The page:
There are just about as many pending sales as last year this time but it appears, the only thing holding back more sales is the lack of inventory. It is not unusual to see homes get multiple offers, sometimes as many as 40+ in nice neighborhoods and most popular price ranges.

Happy House Hunting!  Contact us today if you are looking to buy a home or condo in the Greater Seattle Area.

Happy House Selling! Contact us today if you are looking to sell your home or condo in the Greater Seattle Area.  

kerstinweb

Kerstin G. Brooks
Brooks & Heinze Real Estate Team
Skyline Properties, Inc.
Cell: 206.276.5827
Web: http://www.propertyinseattle.com
Facebook: https://www.facebook.com/PropertyinSeattle


Under water? Can’t afford your mortgage payments anymore? Short Sale as Foreclosure Avoidance Tool best for some Homeowners

February 28, 2010

According to yesterday’s issue of the Puget Sound Business Journal, about 16 percent of all residential properties with mortgages were in negative equity at the end of the year in Washington State.

Negative equity means the homeowner owes more on the home than the home is worth.  This  can occur because of a decline in real estate value and/or  an increase in mortgage debt.

In Washington state, there were 3,288 foreclosure filings  in November of 2009, with one in every 835 housing units receiving a foreclosure notice — a 15 percent increase from November 2008.

Today, the Seattle PI reported more bad news about the Labor Market.  According to the PI, it was the second straight week that claims rose unexpectedly.  High unemployment remains one of the biggest obstacles to a sustained economic recovery.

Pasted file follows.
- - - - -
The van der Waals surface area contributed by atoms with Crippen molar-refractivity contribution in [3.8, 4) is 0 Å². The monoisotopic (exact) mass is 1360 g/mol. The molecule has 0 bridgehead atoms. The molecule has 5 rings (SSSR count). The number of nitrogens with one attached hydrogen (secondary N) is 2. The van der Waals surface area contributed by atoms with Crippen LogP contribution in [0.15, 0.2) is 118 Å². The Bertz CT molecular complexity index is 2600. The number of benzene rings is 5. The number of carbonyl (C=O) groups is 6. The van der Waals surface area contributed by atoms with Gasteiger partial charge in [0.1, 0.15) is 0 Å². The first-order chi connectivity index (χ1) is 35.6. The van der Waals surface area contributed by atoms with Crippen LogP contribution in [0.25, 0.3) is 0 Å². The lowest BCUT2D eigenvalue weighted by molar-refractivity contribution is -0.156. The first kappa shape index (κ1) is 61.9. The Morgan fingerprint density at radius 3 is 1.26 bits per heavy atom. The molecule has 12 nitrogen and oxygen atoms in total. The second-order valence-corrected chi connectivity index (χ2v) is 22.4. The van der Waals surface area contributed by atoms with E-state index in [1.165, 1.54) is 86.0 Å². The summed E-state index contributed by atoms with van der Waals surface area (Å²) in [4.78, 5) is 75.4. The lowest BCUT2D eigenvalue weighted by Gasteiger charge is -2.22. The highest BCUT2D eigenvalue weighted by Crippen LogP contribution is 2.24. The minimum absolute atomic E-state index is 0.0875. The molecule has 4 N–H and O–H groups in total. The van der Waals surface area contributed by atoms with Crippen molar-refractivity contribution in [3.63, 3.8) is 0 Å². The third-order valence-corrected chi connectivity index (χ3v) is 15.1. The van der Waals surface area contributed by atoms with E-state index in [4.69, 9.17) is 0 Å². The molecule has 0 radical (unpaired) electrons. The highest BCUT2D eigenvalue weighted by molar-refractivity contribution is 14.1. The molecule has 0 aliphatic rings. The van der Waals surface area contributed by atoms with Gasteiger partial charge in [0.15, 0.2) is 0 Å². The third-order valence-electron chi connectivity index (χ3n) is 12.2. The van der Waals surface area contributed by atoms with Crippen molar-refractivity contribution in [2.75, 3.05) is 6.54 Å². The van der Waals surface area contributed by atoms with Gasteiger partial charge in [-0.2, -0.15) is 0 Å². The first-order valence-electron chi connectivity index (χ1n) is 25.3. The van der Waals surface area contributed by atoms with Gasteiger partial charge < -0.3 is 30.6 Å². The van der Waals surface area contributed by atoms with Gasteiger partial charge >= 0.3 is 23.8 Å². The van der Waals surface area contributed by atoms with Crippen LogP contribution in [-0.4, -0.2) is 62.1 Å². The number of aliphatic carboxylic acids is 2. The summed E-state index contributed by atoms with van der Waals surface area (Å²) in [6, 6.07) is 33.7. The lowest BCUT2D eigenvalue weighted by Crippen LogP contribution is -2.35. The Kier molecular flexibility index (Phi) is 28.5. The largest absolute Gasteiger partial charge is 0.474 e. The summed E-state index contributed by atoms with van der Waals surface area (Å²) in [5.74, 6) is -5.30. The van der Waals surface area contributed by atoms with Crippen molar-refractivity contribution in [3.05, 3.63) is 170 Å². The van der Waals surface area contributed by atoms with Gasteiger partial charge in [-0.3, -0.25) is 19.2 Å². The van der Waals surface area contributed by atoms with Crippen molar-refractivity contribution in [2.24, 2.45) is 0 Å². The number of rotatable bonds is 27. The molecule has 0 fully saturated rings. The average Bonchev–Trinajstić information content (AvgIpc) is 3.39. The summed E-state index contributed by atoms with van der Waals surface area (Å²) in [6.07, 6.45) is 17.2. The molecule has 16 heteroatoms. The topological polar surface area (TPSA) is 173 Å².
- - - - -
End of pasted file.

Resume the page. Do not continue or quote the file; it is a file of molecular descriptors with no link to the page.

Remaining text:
In short, the economy is still shaky and more and more homeowners are struggling to make their mortgage payments and feel stuck because they know they cannot sell their home at a price that will cover their mortgage.  Depressed, scared and uninformed about their options, many wait until the bank forecloses and evicts them from their home.

For some homeowners, a short sale may be the option they are looking for. A real estate agent may be able to sell their home in a short sale which means the bank allows them to sell their home at market value and forgives some of their mortgage debt to make the sale possible.

Each situation is different and there are no guarantees. If anyone says they can guarantee a successful short sale or charges you upfront, nonrefundable fees to negotiate a short sale for you — run!

Generally, a short sale is better for a homeowner than a foreclosure. The ramifications of a short sale on your credit history are much less severe than with a foreclosure. If you are looking to apply for an apartment and you have a foreclosure and bank eviction on your history, you may have a hard time finding a rental. Bad credit will also affect your insurance rates, employment opportunities, etc.

Your eligibility for a new home loan will be affected more gravely with a foreclosure on your record. Underwriting and qualifying guidelines for mortgages change all the time but with a short sale on your record you may qualify for a new loan in a couple of years, whereas a foreclosure may keep you from buying a new home for 6-7+ years.

If you are in the Greater Seattle Area and want to talk to an agent about selling your home as a Short Sale, please contact the Brooks & Heinze Team for a free, no-obligation consultation.

Kerstin G. Brooks
Brooks & Heinze Team
Skyline Properties, Inc.
Ph: 206.276.5827
Email: info@propertyinseattle.com